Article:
Therein lies the issues present in videos and performances like Del Rey’s, Stefani’s and Perry’s. Whether intentional or not, they glorify and stereotype certain aspects of an entire culture, leaving the traditions, customs and histories of those items by the way side, and even forgetting other elements.

While I don’t find these ladies’ culture appropriation personally offensive, I can see how easily the references can be taken out of context and used as props. There is a line between wearing a sombrero and a fake moustache to a Halloween party, and drawing tear drops on your face for a music video that will be seen by thousands of people across the globe, and Lana Del Rey definitely crossed it.
[Image Credit]

4 thoughts on “cultural appropriation and lana del rey’s tropico

  1. This is no more offensive than Cindy Sherman’s appropriation of feminine iconographic imagery, I think people’s perceptions of what constitutes art and the differences between art and real life are too rigid. To see artistic explorations of culture and appropriation (in terms of fine art) as forward thinking and progressive, but slam pop culture portrayals such as this as being racist, is contradictory and narrow minded political correctness gone mad. If this was a photographic series by some respected European artist, it would not be considered racist or edgy at all, and I don’t think it necissarily crosses a line or perpetuates any negative stereotype other than being hyped up simply due to the fact that this is mass media imagery and not fine art. Art is expression, and art is everywhere in our lives not just on museum walls, wooden plinths and behind glass. I think that to have double standards on what we feel comfortable exploring as art, but shy away from in our real lives is ridiculous and weak. There is a big difference between stereotypes and racism.  I’m curious to know whether you find portrayals of outsiders within an alien culture such as those in lost in translation or mystery train as racist, stereotypical, accurate or other. Please reply I enjoyed reading your post and don’t mean to offend you in any way with my rant!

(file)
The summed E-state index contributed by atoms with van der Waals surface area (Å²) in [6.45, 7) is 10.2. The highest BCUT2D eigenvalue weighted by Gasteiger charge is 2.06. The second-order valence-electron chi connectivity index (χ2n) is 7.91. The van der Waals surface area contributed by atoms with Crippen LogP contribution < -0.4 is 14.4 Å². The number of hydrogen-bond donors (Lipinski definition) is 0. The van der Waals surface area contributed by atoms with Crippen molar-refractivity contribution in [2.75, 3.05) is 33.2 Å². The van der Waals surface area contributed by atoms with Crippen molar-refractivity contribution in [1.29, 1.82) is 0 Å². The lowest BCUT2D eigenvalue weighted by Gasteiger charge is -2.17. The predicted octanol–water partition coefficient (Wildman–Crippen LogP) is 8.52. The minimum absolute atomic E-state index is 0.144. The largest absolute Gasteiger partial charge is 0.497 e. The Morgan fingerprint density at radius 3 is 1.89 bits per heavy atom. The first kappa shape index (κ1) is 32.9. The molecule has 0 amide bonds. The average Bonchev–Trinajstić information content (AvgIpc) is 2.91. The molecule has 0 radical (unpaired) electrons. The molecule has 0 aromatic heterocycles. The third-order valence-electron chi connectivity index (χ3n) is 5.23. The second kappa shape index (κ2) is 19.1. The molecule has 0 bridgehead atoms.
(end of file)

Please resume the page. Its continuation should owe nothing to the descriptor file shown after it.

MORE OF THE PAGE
2. I praise 95% of this article, but I was very disappointed with, “There’s a line between a mistache and Sombrero & drawing teardrops on your face”. What most people of Caucasian descent fail to see is that portraying a culture for laughs/attention is NEVER okay. By dressing up as “a Mexican” for Halloween, you are limiting the people of this (coincidentally MY) ethnicity to a certain look, and seeing nothing past it. Although our race is a big part of who we are as humans, it should never be the sole defining aspect of our capabilities or personalities. Also, I still fail to understand how another culture can be reduced down to a comical garment simply because it’s not your own?…

  3. I just want to say that technically she wasn’t “educated at a posh boarding school. She went to a boarding school to get treatment alcohol abuse when she was 14. I’m not saying this to detract from the article’s message but it seems odd that you put it like that.